Well, I finally finished the last sleeve on the little cardigan I have been working on crocheting for my 5 year old niece. Now that I’ve had the time to weave in all those irritating yarn ends, I was able to make time for a few photographs of the finished product, too!

I did end up adding some ruffle touches to the sleeves. I am a sucker for ruffles, so it wasn’t easy to contain myself and leave it to the sleeves and front edges only. Otherwise, the entire thing would be nothing but frills! Believe me, it wasn’t easy not to do that.
Bug's Cardi. 2

Bug's Cardi. 3

Bug's Cardi

Bug's Cardi 4

Bug's Cardi 5

Bug's Cardi 6
I feel like this was a pretty rewarding project, but will be even more so when I get to witness my niece actually wearing it, and liking it.

I’m definitely glad that I decided to go ahead and use the Caron One pound of yarn, although it surprised me that this cardigan actually took up the entire pound almost! A tiny little cardigan! I thought for sure I’d have about half the yarn roll left over. I like the rose-color and figured the gray and white made for the perfect color combo, as it always does. But the reason I’m happy with the pink Caron yarn is because I didn’t realize how snugly soft this stuff was compared to other acrylic yarns like Red Heart until I actually began using this soft stuff. Compared to the other popular acrylic yarns on the market, this stuff is perfectly soft, and others are terribly scratchy, which I hate.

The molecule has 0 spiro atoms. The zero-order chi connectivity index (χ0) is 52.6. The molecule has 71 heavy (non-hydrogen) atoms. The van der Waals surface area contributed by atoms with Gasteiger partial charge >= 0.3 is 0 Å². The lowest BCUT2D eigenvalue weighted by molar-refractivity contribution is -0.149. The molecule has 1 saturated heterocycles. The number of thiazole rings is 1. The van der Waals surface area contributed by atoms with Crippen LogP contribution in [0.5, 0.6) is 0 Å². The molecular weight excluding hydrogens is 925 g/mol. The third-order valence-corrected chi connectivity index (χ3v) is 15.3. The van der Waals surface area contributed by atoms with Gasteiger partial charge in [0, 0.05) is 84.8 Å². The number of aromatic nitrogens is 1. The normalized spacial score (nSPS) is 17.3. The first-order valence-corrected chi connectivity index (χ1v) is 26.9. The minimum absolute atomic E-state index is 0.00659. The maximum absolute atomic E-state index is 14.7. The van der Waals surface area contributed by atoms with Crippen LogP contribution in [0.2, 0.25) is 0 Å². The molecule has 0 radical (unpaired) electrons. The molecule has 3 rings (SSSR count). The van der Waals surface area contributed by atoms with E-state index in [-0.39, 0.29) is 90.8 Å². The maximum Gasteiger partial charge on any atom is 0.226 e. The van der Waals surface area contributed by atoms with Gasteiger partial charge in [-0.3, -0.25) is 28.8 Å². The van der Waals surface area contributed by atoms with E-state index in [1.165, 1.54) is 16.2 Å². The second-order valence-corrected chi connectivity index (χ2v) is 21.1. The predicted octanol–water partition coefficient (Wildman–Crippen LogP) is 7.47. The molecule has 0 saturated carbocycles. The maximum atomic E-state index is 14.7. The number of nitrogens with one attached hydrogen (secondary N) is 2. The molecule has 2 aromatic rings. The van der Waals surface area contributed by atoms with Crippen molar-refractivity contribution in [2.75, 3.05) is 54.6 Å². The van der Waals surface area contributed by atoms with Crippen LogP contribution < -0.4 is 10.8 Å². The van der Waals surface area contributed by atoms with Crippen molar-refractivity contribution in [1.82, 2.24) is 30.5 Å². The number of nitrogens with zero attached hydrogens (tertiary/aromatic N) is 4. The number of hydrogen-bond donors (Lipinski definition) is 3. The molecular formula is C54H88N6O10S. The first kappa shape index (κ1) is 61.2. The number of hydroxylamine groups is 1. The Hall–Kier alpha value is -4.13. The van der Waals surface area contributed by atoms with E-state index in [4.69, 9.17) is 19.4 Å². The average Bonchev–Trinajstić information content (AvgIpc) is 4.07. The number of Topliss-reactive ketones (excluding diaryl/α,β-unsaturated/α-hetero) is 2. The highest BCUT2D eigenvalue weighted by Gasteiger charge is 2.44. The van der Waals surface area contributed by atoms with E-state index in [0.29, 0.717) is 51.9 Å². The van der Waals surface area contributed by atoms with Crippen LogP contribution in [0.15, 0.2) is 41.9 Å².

I want to make note that not all Red Heart yarn is scratchy. In fat, the Made With Love is some of my favorite, soft-wise. It’s bouncy and soft, and fluffy, but you don’t get much in those rolls, so I try to get it on sale when I’m using it.

Unfortunately, during my rushing around today, I left my flat iron on near the cardigan and apparently, part of the straighteners plate was touching the cardigan. The result:

Here you can see where my hair straightener had touched the cardigan. Odd that it turned yellow, but I am just glad it didn't damage the yarn itself!
Here you can see where my hair straightener had touched the cardigan. Odd that it turned yellow, but I am just glad it didn’t damage the yarn itself!

Back and mistake

Imagine how horrified I was to have just finished this sweater only to realize that as I was getting ready and doing my hair today, I mus have sat the flat iron a bit too close to the cardigan and it burned the yarn… yellow! How odd! It’s almost as if it striped the pink dye from it, and the original yarn color was this ugly yellow color! I kicked myself all day for doing this, but have thought up a couple solutions, although not perfect ones. 1. a technique where you simply cover the posts/stitches that are damaged and mis-matched in color with thread of matching color (pink.) By simply wrapping some thread, or the matching yarn around the stitches that are damaged, and tying off in the back, it should cover it. Thread will do the trick without creating a thicker (which extra yarn will create) spot where the mistake was.

Solution number 2: Simply turn the cardi inside out. Since it’s virtually identical on both sides, this could work. The only problem I have with using this easy out is that the decorative bubble stitching around the neck is more noticeable on the original “right side out” and by having to turn it inside out to hide the mistake from my flat iron, those pretty stitches won’t have the same “sticking-out” appearance. 🙁
Bug's Cardi 9

Bug's Cardi 10

Bug's Cardi 11
Still, I believe the only option other than a total re-do, which is out, is to turn it inside out where the ugly mistake is on the inside, not the out.

What about you guys? What are some of the last-minute fixes you’ve had to wing? Any ideas on a way to fix mine?



2 Comments on The finished Child’s Cardigan!

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